Franciscan Spirit Blog

Praying Always

Just as there are seasons in the year, there are seasons in our prayer lives.

When I was growing up and went to confession, the priest would always ask, “Did you say your morning and evening prayers?” I would feel guilty and wonder if I prayed enough or in the right ways. Happily, as I became an adult, I read about prayer and worked with a spiritual director and realized that prayer is more than the words I prayed at a certain time.

Prayer is also walking with God and attending to God’s presence throughout my days.


What Is Prayer?

One of the earliest definitions I learned was that prayer is talking and listening to God. As a child (and even now some days), I did more of the talking and less of the listening. Much of my early years were spent saying rote prayers I learned at school, including novenas and the rosary. For me they were the real prayers—the right ones to say if I were to answer the parish priest’s question with an affirmation in confession.

It wasn’t until I was in college and began reading some of the classics like Teresa of Avila, and contemporaries like Henri Nouwen and Thomas Merton, that I began to understand prayer as being more aware of God and God’s presence throughout the day, and that prayer can happen—and does happen—at any moment.

All times and all things can be prayer. It sounds simple enough, but it takes a willingness to recognize that God is incarnational and present in all creation. Whether I’m sitting before the Eucharist in the tabernacle, or watching my son strike out again at a baseball game and feeling his pain, I am praying. St. Paul writes, “There are different kinds of spiritual gifts but the same Spirit . . . there are different workings but the same God who produces all of them in everyone” (1 Cor 12:4-6). I like to paraphrase it by saying there are different “prayers” but the same Spirit; there are different prayers but the same God who accomplishes all of them in everyone.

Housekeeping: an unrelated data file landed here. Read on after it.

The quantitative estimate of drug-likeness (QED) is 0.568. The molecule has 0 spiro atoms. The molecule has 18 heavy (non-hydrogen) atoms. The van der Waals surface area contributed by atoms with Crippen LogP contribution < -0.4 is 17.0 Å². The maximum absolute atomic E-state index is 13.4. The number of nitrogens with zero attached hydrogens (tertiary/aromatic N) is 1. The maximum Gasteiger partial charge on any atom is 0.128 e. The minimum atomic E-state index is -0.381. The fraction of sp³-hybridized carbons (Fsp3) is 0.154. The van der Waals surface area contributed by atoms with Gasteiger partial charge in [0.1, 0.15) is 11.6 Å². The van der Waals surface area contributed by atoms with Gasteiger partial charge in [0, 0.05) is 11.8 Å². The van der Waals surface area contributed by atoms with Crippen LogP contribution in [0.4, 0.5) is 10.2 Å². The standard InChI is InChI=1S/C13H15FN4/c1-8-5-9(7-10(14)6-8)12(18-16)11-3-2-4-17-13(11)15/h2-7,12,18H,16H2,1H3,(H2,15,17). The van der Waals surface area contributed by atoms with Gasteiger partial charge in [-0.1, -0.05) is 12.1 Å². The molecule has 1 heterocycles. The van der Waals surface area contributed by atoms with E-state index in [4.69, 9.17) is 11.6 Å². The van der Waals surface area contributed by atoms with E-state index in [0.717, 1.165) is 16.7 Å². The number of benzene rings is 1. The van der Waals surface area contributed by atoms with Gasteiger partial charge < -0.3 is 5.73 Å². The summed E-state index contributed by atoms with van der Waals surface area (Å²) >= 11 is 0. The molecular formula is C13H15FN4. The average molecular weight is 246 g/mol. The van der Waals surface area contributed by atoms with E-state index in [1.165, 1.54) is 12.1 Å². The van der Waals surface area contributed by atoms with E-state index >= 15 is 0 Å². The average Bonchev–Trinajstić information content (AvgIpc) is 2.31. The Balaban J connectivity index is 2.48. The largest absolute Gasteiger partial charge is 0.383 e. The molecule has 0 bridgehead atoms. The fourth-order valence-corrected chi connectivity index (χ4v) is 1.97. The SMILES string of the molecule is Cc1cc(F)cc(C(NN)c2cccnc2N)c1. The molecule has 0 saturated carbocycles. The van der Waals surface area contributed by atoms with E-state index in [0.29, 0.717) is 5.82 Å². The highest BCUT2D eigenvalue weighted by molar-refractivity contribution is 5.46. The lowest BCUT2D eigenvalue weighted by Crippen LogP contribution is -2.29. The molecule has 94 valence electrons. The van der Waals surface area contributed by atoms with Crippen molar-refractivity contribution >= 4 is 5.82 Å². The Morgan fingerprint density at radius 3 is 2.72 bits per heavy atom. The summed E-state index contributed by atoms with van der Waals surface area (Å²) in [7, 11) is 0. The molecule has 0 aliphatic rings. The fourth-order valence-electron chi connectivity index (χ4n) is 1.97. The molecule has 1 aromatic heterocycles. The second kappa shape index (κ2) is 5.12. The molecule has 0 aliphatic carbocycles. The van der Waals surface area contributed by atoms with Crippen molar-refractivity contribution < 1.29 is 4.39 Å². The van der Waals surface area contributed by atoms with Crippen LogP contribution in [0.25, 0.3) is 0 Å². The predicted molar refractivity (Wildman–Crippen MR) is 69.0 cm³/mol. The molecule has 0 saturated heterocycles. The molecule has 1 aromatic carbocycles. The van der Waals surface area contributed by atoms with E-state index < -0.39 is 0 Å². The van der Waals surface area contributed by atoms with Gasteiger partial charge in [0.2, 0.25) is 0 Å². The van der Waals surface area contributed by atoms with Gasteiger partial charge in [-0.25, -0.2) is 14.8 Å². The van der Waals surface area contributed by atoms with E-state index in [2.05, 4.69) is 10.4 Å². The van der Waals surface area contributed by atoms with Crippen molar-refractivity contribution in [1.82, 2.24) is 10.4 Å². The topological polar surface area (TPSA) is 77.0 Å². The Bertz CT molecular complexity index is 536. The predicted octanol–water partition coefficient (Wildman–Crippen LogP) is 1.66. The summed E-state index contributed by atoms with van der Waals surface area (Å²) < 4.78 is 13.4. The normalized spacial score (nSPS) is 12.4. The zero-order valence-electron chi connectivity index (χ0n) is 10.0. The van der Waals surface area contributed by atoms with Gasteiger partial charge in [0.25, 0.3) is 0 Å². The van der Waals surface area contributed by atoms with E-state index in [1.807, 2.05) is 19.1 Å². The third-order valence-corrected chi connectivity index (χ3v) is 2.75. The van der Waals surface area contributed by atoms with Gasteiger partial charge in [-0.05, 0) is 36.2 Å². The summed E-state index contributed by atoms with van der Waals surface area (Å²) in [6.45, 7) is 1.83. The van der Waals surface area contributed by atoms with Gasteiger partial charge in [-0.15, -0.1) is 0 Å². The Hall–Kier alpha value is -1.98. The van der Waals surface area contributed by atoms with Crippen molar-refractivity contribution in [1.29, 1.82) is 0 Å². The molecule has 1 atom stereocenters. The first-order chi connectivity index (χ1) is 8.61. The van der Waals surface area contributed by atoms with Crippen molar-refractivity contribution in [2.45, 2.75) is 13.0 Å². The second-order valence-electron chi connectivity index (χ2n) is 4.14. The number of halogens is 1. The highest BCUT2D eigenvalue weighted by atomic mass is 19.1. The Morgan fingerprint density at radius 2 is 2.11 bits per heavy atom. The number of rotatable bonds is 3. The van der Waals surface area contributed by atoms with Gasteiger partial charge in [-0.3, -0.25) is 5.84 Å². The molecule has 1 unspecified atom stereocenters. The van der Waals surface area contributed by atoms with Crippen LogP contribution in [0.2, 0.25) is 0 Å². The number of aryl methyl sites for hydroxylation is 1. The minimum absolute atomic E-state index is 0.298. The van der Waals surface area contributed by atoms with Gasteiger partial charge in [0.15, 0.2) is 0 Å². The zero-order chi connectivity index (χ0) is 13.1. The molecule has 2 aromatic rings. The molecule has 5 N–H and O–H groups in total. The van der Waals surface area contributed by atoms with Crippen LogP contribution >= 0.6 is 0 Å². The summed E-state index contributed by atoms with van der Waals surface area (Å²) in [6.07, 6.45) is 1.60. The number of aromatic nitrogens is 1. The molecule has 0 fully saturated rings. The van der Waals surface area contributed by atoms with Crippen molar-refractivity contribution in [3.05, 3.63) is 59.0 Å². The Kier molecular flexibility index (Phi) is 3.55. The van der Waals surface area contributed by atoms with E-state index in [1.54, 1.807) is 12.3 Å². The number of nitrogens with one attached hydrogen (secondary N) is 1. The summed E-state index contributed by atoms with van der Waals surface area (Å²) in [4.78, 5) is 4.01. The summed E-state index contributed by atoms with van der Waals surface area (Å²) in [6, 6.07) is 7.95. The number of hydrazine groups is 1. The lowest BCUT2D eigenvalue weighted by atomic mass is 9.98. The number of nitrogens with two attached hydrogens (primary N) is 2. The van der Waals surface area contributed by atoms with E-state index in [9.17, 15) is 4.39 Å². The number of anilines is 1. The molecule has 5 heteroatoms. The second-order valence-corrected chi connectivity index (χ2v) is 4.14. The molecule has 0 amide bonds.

Distractions and Worries

Each of us is called to be a person of prayer, whether we are a parent, teacher, young adult, senior, or student. There are multiple prayers we will echo in common, and there are many ways of praying that help us reach the goal to which we are each called: praying always. Indeed, we can offer all we do and say as a prayer.

However, there will be many moments in life when one may question as I did, “Am I really praying if I am so distracted?” Most mornings I find myself so preoccupied by thoughts and plans of what I am going to teach that day that I feel I can’t focus. If I were to grade my morning prayer based on how focused I was and the number of distractions I had, I would fail most days. Even while praying the psalms aloud with an app, I find my mind wandering.

I must be a slow learner, because it took numerous years and countless talks with spiritual directors to accept that perhaps my most personal prayer was the distraction I experienced. I have learned that these distractions are my prayers, as I strive to gently release them into the hands of God without feeling that I am praying poorly.

Franciscan Father Greg Friedman explains that there are as many ways to pray as there are individual human beings.

When I think of the many gifts I have received, the best one didn’t come in a package tied with a bow—it was the gift of prayer. Spiritual directors and friends have shared little lessons in discovering God through different ways of praying along my spiritual journey.

Father Paul Ouellette, OMI, gave me the gift of understanding and learning traditional prayers, and the realization that prayer happens all the time when one is open to finding God in everyday experiences. After I completed my master’s degree in theology, he asked me what I had learned about prayer in my studies. I had to admit that while I had taken classes in Scripture, liturgy, Church history, systematics, and morality, most of what I had learned about prayer had come from retreats, spiritual direction, and my own reading. Under his guidance, I read and practiced many types of prayer.

While Ecclesiastes talks about there being a time for everything: “A time to rend and a time to sew; a time to be silent, and a time to speak” (3:7), I learned that there is a time for the rosary and a time for centering prayer.